Meridian Chorale Director Steven Darsey performs during the Southern Folk Advent.
Two greatly anticipated Christmas programs will be held next weekend as Meridian Herald presents its 16th Annual Southern Folk Advent service and the music ministry of Conyers First United Methodist Church presents "Sing We All Noel."
Southern Folk Advent will take place Dec. 5 at Old Church in Oxford at 4 p.m., featuring renowned churchman William Willimon. This unique service brings Southern shape-note folk hymns into a modern liturgy and introduces the season of Advent in a special way for its audience.
The program titled "When Shall I See Jesus," includes a message by Bishop Willimon and music by the Meridian Chorale under the direction of Steven Darsey, as well as music by the Sonny Houston Band.
"As Christmas approaches, Meridian Herald is host to a unique worship service based on Georgia traditions," Darsey said. "Southern Folk Advent uses folk hymns from 'The Sacred Harp' tunebook, compiled in Hamilton, Ga., and published in 1844. These hymns arose out of the life experience of poor folk struggling to survive in the early 19th century South.
"Their haunting music embodies the struggles and dreams of generations singing and praying for the coming of Christ. Old Church was built in 1841, and thus springs from the same era and region as 'The Sacred Harp' itself."
Southern Folk Advent will use "Sacred Harp" tunes as a structure for Bishop Willimon to weave brief folk-style sermons. The Meridian Chorale will sing folk tunes in original arrangements and the congregation will also sing, both a cappella and with folk instrumental accompaniment. The service will be introduced with a set of bluegrass gospel music led by the Sonny Houston Band.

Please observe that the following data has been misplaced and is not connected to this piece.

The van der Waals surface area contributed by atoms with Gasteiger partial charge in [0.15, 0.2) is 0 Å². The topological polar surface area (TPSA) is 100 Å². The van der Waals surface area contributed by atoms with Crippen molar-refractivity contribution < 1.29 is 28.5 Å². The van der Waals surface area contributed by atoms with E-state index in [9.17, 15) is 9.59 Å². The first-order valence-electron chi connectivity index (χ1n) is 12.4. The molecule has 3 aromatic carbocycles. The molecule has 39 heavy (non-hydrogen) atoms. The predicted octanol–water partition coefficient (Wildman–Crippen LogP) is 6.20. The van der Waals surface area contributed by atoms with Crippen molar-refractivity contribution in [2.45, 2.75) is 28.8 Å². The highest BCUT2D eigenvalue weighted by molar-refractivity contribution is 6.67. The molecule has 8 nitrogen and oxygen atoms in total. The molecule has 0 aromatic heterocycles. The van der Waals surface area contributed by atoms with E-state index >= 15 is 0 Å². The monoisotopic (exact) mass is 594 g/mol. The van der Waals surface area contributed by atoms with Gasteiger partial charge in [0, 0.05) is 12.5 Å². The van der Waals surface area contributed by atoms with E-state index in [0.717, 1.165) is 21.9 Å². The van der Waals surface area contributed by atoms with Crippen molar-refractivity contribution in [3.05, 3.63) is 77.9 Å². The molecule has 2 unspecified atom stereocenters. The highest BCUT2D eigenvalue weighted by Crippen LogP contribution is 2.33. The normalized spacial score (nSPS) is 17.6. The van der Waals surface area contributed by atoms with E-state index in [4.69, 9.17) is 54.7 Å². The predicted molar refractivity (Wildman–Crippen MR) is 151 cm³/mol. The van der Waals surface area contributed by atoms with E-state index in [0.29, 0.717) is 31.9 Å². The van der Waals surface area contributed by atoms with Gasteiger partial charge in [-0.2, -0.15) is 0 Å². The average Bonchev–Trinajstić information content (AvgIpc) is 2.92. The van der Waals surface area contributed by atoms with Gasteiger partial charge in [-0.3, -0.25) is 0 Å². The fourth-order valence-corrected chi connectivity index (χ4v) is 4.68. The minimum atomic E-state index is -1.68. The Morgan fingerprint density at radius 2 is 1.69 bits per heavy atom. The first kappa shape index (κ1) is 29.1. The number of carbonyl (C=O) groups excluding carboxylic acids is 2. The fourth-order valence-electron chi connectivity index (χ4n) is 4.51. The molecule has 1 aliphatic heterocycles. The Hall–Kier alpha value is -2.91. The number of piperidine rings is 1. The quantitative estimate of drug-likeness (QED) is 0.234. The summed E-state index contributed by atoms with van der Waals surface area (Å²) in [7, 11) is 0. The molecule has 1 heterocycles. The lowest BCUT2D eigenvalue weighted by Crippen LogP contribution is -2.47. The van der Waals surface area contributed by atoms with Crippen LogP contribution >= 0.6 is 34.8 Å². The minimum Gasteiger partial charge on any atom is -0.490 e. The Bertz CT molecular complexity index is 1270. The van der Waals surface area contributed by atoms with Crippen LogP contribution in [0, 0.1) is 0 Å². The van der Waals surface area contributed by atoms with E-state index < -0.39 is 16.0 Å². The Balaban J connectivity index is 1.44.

Willimon, a bishop of the United Methodist Church, served as dean of the chapel and professor of Christian ministry at Duke University for 20 years. Darsey, the music director, has used his Georgia heritage and graduate work on "The Sacred Harp" to realize a "deep love for this music and the people from whom it sprang," he said.
Established in 1997, Meridian Herald is dedicated to promote the interaction of worship, music and culture and to bringing together communities and traditions of the past and present. It hosts a number of worship services, concerts and programs and offers publications on challenging the "church to higher ideals of creativity and moral purpose."
Old Church is near Oxford College of Emory University on the corner of Fletcher and Wesley streets. Admission to the concert is free and no tickets are required. An offering will be taken and there is general seating. For more information, visit www.meridianhearald.org.
The following evening, another free concert will be available as Conyers First United Methodist Church presents "Sing We All Noel." Long-time music minister, Dan Brokaw, said he is excited about the church's music ministry offering this Christmas program and invites the community to "come and join us and share in the Christmas spirit as we begin our Christmas season."
Brokaw will lead the 130 voices featuring several choirs from the Conyers church. Participating in "Sing We All Noel" is the Chancel Choir, the church's adult choir. Also included are the Herald Voices of the senior adult choir, the One Way Singers of the youth choir, and the Young Joys, the church's elementary school age choir.
"All these voices will blend together to share the message of our Lord's birth and our celebration," Brokaw said. "The musical is a sing-along and the congregation will be invited to sing with us on a number of the familiar Christmas carols.
"Sing We All Noel" will be presented Dec. 6, at 6 p.m. at Conyers First United Methodist Church, located at 621 Main St. in Conyers.
Beth Sexton is a freelance writer based in Snellville. If you have a story idea, e-mail Karen Rohr, features editor, at email@example.com.